Two Steps To Better Handle Rejection


It seems like anytime we want to cheer up someone who has been rejected, our go-to advice is, “It’s nothing personal!” But if you are the one who is experiencing rejection, this advice doesn’t make you feel any better. Because of course rejection feels personal. That’s why it stings so much!

Here are two steps you can take the better handle rejection. The first step is something you can do mentally, the second step is a direct action you can take.

The first step to better handle rejection is to keep it in perspective:

Keeping rejection in perspective reminds me of my own senior prom night many years ago…long before it was cool for friends to go to prom together. My best friend Linda and I were shy and awkward, and so we were not surprised when we didn’t get asked to go. Instead, on prom night we went to a mall restaurant that served nachos like they should be–piled high with lots of cheese and jalapenos. Those nachos were like endorphins to our system, helping us feel better about ourselves and bolder about our circumstance. So we got the bright idea to drive to the venue to watch our fellow classmates enter the most epic event of high school. Why we thought this was a good idea, I’ll never know. Even though no one saw us, we felt even more rejected. But what I didn’t understand about my sad prom night experience is that no one had actually rejected us–they never asked us in the first place! We never got out of our comfort zone to ask anyone to the prom to even risk being rejected! And if we had, would ihey have been because they were really rejecting us, or because there was someone else they would rather go with–or something else they’d rather be doing? We would never know!

We’ve all experienced the pain of not being chosen, and it hurts even worse when you’ve put yourself out there. You tried out for the team but you didn’t make it. Your SAT score and class rank was high, but you didn’t get admitted to the college of your dreams. You applied for a promotion, but your co-worker was selected instead of you. You weren’t able to close a sale because you lost to your competition.

We tend to respond to rejection with the assumption that we’re not good enough, smart enough, cute enough, athletic enough, etc, and that assumption only makes us feel worse. Not only were we not chosen, but we feel bad about ourselves in the process, when most of the time it’s not really about us at all. It’s just that the person who is doing the choosing has chosen someone or something else because it’s about what they want or need at the time.

When you look back on past rejections, sometimes you discover on your own that they really weren’t rejecting you–you simply weren’t chosen.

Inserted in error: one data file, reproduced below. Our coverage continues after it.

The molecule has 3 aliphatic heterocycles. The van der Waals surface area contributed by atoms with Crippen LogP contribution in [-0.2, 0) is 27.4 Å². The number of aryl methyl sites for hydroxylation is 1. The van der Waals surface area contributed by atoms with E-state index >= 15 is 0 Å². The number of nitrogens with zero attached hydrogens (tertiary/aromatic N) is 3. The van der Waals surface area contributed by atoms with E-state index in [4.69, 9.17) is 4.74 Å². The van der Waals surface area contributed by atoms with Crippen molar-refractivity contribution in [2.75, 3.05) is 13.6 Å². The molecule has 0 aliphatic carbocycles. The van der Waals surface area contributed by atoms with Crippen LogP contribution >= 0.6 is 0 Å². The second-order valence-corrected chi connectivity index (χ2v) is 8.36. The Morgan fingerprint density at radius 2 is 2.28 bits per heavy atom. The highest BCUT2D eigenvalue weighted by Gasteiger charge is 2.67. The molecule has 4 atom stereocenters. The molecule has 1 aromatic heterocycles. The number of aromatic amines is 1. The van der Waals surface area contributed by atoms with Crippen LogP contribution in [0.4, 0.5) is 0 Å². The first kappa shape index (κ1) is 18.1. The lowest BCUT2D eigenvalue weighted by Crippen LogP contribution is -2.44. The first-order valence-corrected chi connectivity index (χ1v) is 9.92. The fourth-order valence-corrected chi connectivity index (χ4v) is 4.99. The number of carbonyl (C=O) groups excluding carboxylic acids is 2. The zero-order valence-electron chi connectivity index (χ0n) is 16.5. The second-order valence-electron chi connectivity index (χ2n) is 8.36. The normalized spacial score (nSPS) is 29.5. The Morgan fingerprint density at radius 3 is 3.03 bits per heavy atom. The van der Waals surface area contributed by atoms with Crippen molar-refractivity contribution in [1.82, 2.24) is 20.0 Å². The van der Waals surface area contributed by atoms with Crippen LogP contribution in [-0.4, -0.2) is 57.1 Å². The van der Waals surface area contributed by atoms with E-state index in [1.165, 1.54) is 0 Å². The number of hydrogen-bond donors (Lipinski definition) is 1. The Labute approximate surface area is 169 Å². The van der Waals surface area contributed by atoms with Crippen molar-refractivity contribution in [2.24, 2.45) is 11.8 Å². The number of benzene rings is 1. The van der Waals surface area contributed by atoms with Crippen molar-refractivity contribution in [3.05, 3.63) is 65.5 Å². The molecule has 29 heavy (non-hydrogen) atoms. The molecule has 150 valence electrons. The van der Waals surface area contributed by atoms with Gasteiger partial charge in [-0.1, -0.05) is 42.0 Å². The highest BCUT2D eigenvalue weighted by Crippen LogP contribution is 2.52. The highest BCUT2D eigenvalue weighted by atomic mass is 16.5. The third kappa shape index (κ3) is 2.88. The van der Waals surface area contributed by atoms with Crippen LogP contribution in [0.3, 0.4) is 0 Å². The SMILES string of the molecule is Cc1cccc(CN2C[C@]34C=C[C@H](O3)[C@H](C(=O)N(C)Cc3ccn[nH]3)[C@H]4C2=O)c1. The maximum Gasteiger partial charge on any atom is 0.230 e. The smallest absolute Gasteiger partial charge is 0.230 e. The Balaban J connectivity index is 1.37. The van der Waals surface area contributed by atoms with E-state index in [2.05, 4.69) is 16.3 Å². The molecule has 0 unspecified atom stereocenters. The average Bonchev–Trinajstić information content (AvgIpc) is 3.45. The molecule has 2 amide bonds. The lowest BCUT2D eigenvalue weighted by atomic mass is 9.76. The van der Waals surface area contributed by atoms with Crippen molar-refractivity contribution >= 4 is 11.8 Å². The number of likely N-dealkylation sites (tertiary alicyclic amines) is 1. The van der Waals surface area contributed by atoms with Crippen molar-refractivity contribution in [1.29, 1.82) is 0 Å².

And this leads to the second step to better handle rejection…to ask for feedback. How do you know if there is something in your control that you can do differently so that you are chosen next time?

A friend of mine named Julie Novak has worked with young actors for decades. Julie knows that casting is an important but sometimes emotional process for her students. They are auditioning for roles, but sometimes not getting the part. Is it something out of their control such as they just were not right for the character? Meaning maybe their age, their physical characteristics, their voice? Or were they not cast because of something that they can take control of for future auditions, such as their acting skills, or their responsibility for memorizing their lines and showing up for rehearsals on time? She’s not rejecting, she is selecting actors based on what she needs to do great casting for her productions. And the great thing is that Julie sends her students a note to explain the reason why they were not selected. But in most of life’s situations, people don’t volunteer the reasons why they didn’t choose us. So it’s up to you to ask for feedback.

There’s a positive way and a negative way to ask for feedback. If you ask, “Why didn’t you choose me?” That kind of question can come across as antagonistic and too direct, even if you don’t mean it that way. The person who didn’t choose you may respond with a vague reason just to deflate or shut down the conversation. But if you go to the person with a question such as, “I respect your decision, and am on a quest to get better. Can you give me some feedback as to what I could have done differently or what I need to work on?” This is a disarming question that puts the responsibility back on you. This question shows self-confidence. Will the person tell you the truth? Maybe or maybe not. But if you keep asking for feedback, some people will tell you the real reason behind their choice. And if it’s something that is in your power and you want to change, you are better equipped for future success.

So put yourself out there, knowing that most of the time rejection is usually not about your incapabilities or deficits, but if it is, you’ll know what you can work on if you simply ask for feedback the right way.

As my friend, Amy Modglin says, “If you’re not handling rejection, it simply means you’re not leaving your comfort zone.”

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